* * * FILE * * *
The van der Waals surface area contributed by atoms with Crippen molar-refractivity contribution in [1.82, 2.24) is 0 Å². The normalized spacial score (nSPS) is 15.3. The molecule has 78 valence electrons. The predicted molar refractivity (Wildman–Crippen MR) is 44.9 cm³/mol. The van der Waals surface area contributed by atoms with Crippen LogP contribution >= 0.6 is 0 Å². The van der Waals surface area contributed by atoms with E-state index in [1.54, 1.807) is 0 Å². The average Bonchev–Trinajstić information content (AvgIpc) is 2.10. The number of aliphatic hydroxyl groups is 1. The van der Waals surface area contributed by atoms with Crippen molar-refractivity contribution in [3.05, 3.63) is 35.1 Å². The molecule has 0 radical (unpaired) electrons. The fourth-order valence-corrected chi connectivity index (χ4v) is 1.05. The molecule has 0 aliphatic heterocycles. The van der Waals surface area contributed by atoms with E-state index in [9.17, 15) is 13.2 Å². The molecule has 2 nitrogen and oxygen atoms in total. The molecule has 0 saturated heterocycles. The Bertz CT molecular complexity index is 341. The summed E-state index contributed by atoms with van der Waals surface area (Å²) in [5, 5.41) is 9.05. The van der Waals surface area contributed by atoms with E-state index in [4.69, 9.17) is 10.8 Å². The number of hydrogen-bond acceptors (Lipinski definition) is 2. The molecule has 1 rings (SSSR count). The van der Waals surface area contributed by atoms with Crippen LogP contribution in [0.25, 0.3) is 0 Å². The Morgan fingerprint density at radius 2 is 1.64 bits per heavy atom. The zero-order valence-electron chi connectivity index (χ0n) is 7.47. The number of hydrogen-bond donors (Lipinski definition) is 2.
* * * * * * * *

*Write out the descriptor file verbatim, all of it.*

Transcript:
The van der Waals surface area contributed by atoms with Crippen molar-refractivity contribution in [1.82, 2.24) is 0 Å². The normalized spacial score (nSPS) is 15.3. The molecule has 78 valence electrons. The predicted molar refractivity (Wildman–Crippen MR) is 44.9 cm³/mol. The van der Waals surface area contributed by atoms with Crippen LogP contribution >= 0.6 is 0 Å². The van der Waals surface area contributed by atoms with E-state index in [1.54, 1.807) is 0 Å². The average Bonchev–Trinajstić information content (AvgIpc) is 2.10. The number of aliphatic hydroxyl groups is 1. The van der Waals surface area contributed by atoms with Crippen molar-refractivity contribution in [3.05, 3.63) is 35.1 Å². The molecule has 0 radical (unpaired) electrons. The fourth-order valence-corrected chi connectivity index (χ4v) is 1.05. The molecule has 0 aliphatic heterocycles. The van der Waals surface area contributed by atoms with E-state index in [9.17, 15) is 13.2 Å². The molecule has 2 nitrogen and oxygen atoms in total. The molecule has 0 saturated heterocycles. The Bertz CT molecular complexity index is 341. The summed E-state index contributed by atoms with van der Waals surface area (Å²) in [5, 5.41) is 9.05. The van der Waals surface area contributed by atoms with E-state index in [4.69, 9.17) is 10.8 Å². The number of hydrogen-bond acceptors (Lipinski definition) is 2. The molecule has 1 rings (SSSR count). The van der Waals surface area contributed by atoms with Crippen LogP contribution in [0.25, 0.3) is 0 Å². The Morgan fingerprint density at radius 2 is 1.64 bits per heavy atom. The zero-order valence-electron chi connectivity index (χ0n) is 7.47. The number of hydrogen-bond donors (Lipinski definition) is 2.